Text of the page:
Only in southern Orange County can you tell a news story about a church moving and completely miss the underlying story of much greater import. As reported in the N&O, the ostensible story is that the St. Paul AME Church of Chapel Hill (St. Paul’s) is moving from its central location off Rosemary Street to distant Rogers Road area, home of the Orange County landfill and the once-declared spot for the trash transfer station once the landfill is full. See N&O St. Paul’s Story.
St. Paul’s move involves, as many politically connected real estate moves do in southern Orange, public largesse. In this case, St. Paul’s move is reported to involve improvements to publically-owned land available from the local Orange Progressive political triumvirs (the town of Chapel Hill, the town of Carrboro, and Orange County). In particular, the private St. Paul’s church may be getting water & sewer courtesy of the Chapelboro school board.
How? A new elementary school may be placed on a tract of publically owned land south of the Eubanks Road landfill, an area known as the “Greene Tract”. (This landfill area is ground zero for the environment injustice actions of the Orange County commishes.) But the local media reports only a feel good story of a coming church community center, an athletic field, and affordable homes.
Luckily, Pulpsters know that if you squeeze the pulp in Orange County, there’s so much more to tell, so long as you’re not a stenographer.
First, one should know who’s a most important parishioner of St. Paul’s, someone in a political position to help it receive a flow of blessings. That person is none other than Orange County Commish and State Senate candidate Moses Carey.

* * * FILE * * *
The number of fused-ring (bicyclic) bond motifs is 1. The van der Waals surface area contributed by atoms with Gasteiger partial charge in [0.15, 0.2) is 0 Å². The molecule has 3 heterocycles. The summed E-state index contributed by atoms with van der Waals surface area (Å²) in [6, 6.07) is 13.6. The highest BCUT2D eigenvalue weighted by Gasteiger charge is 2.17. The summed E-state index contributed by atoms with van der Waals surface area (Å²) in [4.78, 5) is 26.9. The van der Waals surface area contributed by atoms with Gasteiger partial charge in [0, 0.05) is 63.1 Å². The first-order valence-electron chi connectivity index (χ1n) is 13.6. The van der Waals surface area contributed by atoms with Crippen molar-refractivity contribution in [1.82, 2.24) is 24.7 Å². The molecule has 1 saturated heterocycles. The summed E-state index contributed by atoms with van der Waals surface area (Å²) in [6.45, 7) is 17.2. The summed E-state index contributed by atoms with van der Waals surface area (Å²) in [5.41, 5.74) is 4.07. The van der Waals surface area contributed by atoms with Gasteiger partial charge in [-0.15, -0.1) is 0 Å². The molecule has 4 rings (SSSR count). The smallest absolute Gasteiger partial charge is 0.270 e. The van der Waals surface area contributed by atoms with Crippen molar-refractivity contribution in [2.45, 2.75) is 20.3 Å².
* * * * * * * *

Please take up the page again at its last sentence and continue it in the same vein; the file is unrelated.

Second, an astute observer should ask the question, why is St. Paul’s moving in the first place? The reported reason is that it’s landlocked. That’s an odd statement considering all local politicians are favoring greater density and more urban design, moves that will landlock and overburden many existing churches. More importantly, St. Paul’s is right next door to the new high rise and high priced, grass roof development “Greenbridge”. So St. Paul’s current Merrit Mill Road land is worth a lot more now than just two years ago. It’s ground zero for a profitable sell-out for development of ”Greenbridge II”, as opposed to home to an affordable housing complex for St. Paul’s parishioners.
Third, one should look at what St. Paul’s and its friends have been doing. What hasn’t been reported by the N&O? What’s not part of the pre-arranged press release?
Part of the answer is that a friend of Commish Carey has been buying up parcels at the intersection of Purefoy Road and Rogers Road since 2003, some 20 acres all told. The map above shows where “X” marks the treasure spot.
The red parcels are the recent St. Paul’s purchases for its proposed “campus”. (See county GIS PINs 9870540416, 9870543735, 9870544583, 9870459243, and 9870545947. See Orange County GIS map system.) St. Paul’s purchased these five parcels, totaling about 20 acres, for about $650,000 in August 2007 (or about $32,000 per acre). That’s not a bad deal considering a similar parcel on Homestead Road, about a quarter of mile away, sold for $60,000 per acre two years earlier (2005). But the seller to St. Paul’s, Mr. Thomas C. Tucker didn’t do so badly either.
Mr. Tucker purchased 14 of those acres just four years earlier (2003) for about $300,000, or about $22,000 per acre. That’s a 50% profit in four years. He purchased the other two properties, about 6 acres, about two years later (2005) for about $25,000 per acre. That’s a 50% profit in two years! Such profit-taking is not unheard of in southern Orange, witness the 50% within months profit made off the optioned selling of what is now known as MLK Park to the town of Carrboro, a deal involving an employee/partner of now Carrboro Mayor Mark Chilton.
The blue parcels represent land purchased by Habitat for Humanity of Orange County (HFH), yet another Orange County tax exempt organization. In December 2005, HFH purchased these 17 parcels (about 21 acres) for a total of about $420,000, parcels with there own environmental constraints being pushed through the system in an odd way. That’s a purchase about the same time as Mr. Tucker, a purchase at about $20,000 per acre. But then, these HFH parcels aren’t on the corner of Rogers Road like St. Paul’s purchases.